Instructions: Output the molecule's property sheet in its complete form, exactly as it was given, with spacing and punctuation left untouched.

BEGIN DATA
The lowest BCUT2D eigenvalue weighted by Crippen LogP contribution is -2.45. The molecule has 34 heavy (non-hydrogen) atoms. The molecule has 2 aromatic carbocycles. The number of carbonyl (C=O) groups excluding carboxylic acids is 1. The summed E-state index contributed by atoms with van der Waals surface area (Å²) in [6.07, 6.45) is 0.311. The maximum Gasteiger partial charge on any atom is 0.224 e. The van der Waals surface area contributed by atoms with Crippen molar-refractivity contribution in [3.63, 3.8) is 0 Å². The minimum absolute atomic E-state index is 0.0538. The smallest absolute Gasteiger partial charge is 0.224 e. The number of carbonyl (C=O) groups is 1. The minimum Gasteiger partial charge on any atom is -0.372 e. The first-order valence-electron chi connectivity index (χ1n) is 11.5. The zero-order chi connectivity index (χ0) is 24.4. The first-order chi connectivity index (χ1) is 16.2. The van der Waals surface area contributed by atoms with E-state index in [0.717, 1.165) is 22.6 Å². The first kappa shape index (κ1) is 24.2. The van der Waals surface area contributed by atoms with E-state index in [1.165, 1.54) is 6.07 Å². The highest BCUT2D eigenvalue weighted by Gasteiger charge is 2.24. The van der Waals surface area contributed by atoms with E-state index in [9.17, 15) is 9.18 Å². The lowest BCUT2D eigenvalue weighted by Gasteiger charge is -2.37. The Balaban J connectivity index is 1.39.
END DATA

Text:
The lowest BCUT2D eigenvalue weighted by Crippen LogP contribution is -2.45. The molecule has 34 heavy (non-hydrogen) atoms. The molecule has 2 aromatic carbocycles. The number of carbonyl (C=O) groups excluding carboxylic acids is 1. The summed E-state index contributed by atoms with van der Waals surface area (Å²) in [6.07, 6.45) is 0.311. The maximum Gasteiger partial charge on any atom is 0.224 e. The van der Waals surface area contributed by atoms with Crippen molar-refractivity contribution in [3.63, 3.8) is 0 Å². The minimum absolute atomic E-state index is 0.0538. The smallest absolute Gasteiger partial charge is 0.224 e. The number of carbonyl (C=O) groups is 1. The minimum Gasteiger partial charge on any atom is -0.372 e. The first-order valence-electron chi connectivity index (χ1n) is 11.5. The zero-order chi connectivity index (χ0) is 24.4. The first-order chi connectivity index (χ1) is 16.2. The van der Waals surface area contributed by atoms with E-state index in [0.717, 1.165) is 22.6 Å². The first kappa shape index (κ1) is 24.2. The van der Waals surface area contributed by atoms with E-state index in [1.165, 1.54) is 6.07 Å². The highest BCUT2D eigenvalue weighted by Gasteiger charge is 2.24. The van der Waals surface area contributed by atoms with E-state index in [9.17, 15) is 9.18 Å². The lowest BCUT2D eigenvalue weighted by Gasteiger charge is -2.37. The Balaban J connectivity index is 1.39.